Cabinet to decide fuel price cut, as Deora gets notice for remarks (Intro Roundup)November 26th, 2008 - 7:44 pm ICT by IANS
New Delhi, Nov 26 (IANS) With state-run oil companies making profits on the sale of petrol and diesel, the petroleum ministry will seek a nod from the cabinet to revise prices, a top official said Wednesday, even as the Election Commission sought an explanation from Petroleum Minister Murli Deora for his remarks on price cuts a day earlier.”We will go to the cabinet with a comprehensive picture,” Petroleum Secretary R.S. Pandey told reporters at the Economic Editors Conference here, even as his minister Murli Deora declined comment on the subject.
“Revision does not necessarily mean a cut but it is true that in some items we are making a profit,” Pandey added.
“From $147 per barrel a few months back, (crude) prices have started declining and today it is under $50 per barrel. Therefore, everybody is wondering why prices are not being revised downwards.”
Deora had Tuesday said the government will cut prices of fuels after the polling is over for state assemblies next month, inviting criticism from opposition parties of violation of the election code of conduct.
“The international prices have fallen and there is an expectation that prices need to be reduced. I am also of the opinion that they should be reduced and that will happen after Dec 24,” Deora had said.
Following complaints by both the Bharatiya Janata Party and the Left parties, the Election Commission issued a notice to the petroleum minister Wednesday, seeking an explanation over his remarks.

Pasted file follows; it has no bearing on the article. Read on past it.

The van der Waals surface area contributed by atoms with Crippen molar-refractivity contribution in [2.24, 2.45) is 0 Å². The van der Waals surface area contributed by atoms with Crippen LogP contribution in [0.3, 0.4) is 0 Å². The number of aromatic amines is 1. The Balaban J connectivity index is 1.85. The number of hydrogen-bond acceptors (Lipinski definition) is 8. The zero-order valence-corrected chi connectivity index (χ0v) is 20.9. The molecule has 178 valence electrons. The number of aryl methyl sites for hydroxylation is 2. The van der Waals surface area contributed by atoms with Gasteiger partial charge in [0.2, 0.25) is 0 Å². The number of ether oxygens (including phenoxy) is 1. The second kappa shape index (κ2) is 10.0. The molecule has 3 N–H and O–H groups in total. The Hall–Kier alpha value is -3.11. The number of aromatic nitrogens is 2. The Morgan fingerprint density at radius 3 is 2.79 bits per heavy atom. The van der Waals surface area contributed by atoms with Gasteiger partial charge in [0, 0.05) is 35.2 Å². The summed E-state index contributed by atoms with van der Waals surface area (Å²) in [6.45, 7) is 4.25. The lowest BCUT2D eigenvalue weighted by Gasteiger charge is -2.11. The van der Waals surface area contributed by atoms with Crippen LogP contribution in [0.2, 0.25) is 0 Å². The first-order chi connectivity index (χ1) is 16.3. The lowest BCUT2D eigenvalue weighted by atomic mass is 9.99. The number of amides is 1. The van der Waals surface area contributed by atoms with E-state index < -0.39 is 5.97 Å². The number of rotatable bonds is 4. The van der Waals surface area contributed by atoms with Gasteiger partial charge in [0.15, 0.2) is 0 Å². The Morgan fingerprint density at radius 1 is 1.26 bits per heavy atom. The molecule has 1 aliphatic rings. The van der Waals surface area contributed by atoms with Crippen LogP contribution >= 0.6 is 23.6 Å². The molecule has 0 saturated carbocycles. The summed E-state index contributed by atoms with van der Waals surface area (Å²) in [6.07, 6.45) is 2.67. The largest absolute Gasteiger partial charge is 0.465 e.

At the conference, Deora was also specifically asked if he had written a letter to Congress party president Sonia Gandhi, assuring her that prices of fuels will be cut next month.
“I have no reply to this question - whether I have written a letter to somebody or not written,” he shot back. “These are the things which I would not like to discuss here.”
Pressed further, the petroleum secretary came to his minister’s rescue. “You can’t anticipate today what the government will decide,” he said.
“When the government decided to increase the price by Rs.2 or Rs.5 per litre in June, even then there was substantial under recovery. So at what level of under recovery the government will feel comfortable should be left to the government.”
According to Pandey, out of four products where the government was controlling prices, state-run oil marketing firms were earning a profit of Rs.8.17 per litre on petrol and 65 paise per litre on diesel.
But on cooking gas, there was still a loss of is Rs.330.20 per cylinder, while for kerosene the loss amounted to Rs.21.54 per litre.
He said even on the prevailing price level, state-run oil marketing companies were having to contend with a loss of Rs.1,100 billion, despite a fall in prices of crude oil from a high of $150 per barrel to under $50 now.